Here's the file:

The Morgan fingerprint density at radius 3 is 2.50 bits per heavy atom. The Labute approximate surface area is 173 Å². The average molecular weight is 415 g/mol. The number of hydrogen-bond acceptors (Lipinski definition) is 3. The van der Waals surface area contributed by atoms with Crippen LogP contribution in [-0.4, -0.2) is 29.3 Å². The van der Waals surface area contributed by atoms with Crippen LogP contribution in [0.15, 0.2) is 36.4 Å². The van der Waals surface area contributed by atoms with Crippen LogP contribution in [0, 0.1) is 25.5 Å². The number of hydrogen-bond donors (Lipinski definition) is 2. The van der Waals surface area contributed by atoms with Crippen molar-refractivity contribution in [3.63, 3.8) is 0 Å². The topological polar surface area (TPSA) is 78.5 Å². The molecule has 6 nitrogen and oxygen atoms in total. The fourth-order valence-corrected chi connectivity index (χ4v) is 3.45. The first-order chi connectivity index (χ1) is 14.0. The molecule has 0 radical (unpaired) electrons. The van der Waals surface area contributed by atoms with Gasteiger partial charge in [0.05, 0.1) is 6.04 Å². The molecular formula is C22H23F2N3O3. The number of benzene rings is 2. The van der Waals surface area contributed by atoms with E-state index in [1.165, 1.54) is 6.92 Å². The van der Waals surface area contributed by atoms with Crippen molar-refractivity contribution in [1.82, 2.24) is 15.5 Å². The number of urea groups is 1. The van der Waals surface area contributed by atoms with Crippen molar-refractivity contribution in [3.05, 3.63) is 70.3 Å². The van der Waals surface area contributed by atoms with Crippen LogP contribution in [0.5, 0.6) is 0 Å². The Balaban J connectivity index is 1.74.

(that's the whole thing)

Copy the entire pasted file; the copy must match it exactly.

The Morgan fingerprint density at radius 3 is 2.50 bits per heavy atom. The Labute approximate surface area is 173 Å². The average molecular weight is 415 g/mol. The number of hydrogen-bond acceptors (Lipinski definition) is 3. The van der Waals surface area contributed by atoms with Crippen LogP contribution in [-0.4, -0.2) is 29.3 Å². The van der Waals surface area contributed by atoms with Crippen LogP contribution in [0.15, 0.2) is 36.4 Å². The van der Waals surface area contributed by atoms with Crippen LogP contribution in [0, 0.1) is 25.5 Å². The number of hydrogen-bond donors (Lipinski definition) is 2. The van der Waals surface area contributed by atoms with Crippen molar-refractivity contribution in [3.63, 3.8) is 0 Å². The topological polar surface area (TPSA) is 78.5 Å². The molecule has 6 nitrogen and oxygen atoms in total. The fourth-order valence-corrected chi connectivity index (χ4v) is 3.45. The first-order chi connectivity index (χ1) is 14.0. The molecule has 0 radical (unpaired) electrons. The van der Waals surface area contributed by atoms with Gasteiger partial charge in [0.05, 0.1) is 6.04 Å². The molecular formula is C22H23F2N3O3. The number of benzene rings is 2. The van der Waals surface area contributed by atoms with E-state index in [1.165, 1.54) is 6.92 Å². The van der Waals surface area contributed by atoms with Crippen molar-refractivity contribution in [1.82, 2.24) is 15.5 Å². The number of urea groups is 1. The van der Waals surface area contributed by atoms with Crippen molar-refractivity contribution in [3.05, 3.63) is 70.3 Å². The van der Waals surface area contributed by atoms with Crippen LogP contribution in [0.5, 0.6) is 0 Å². The Balaban J connectivity index is 1.74.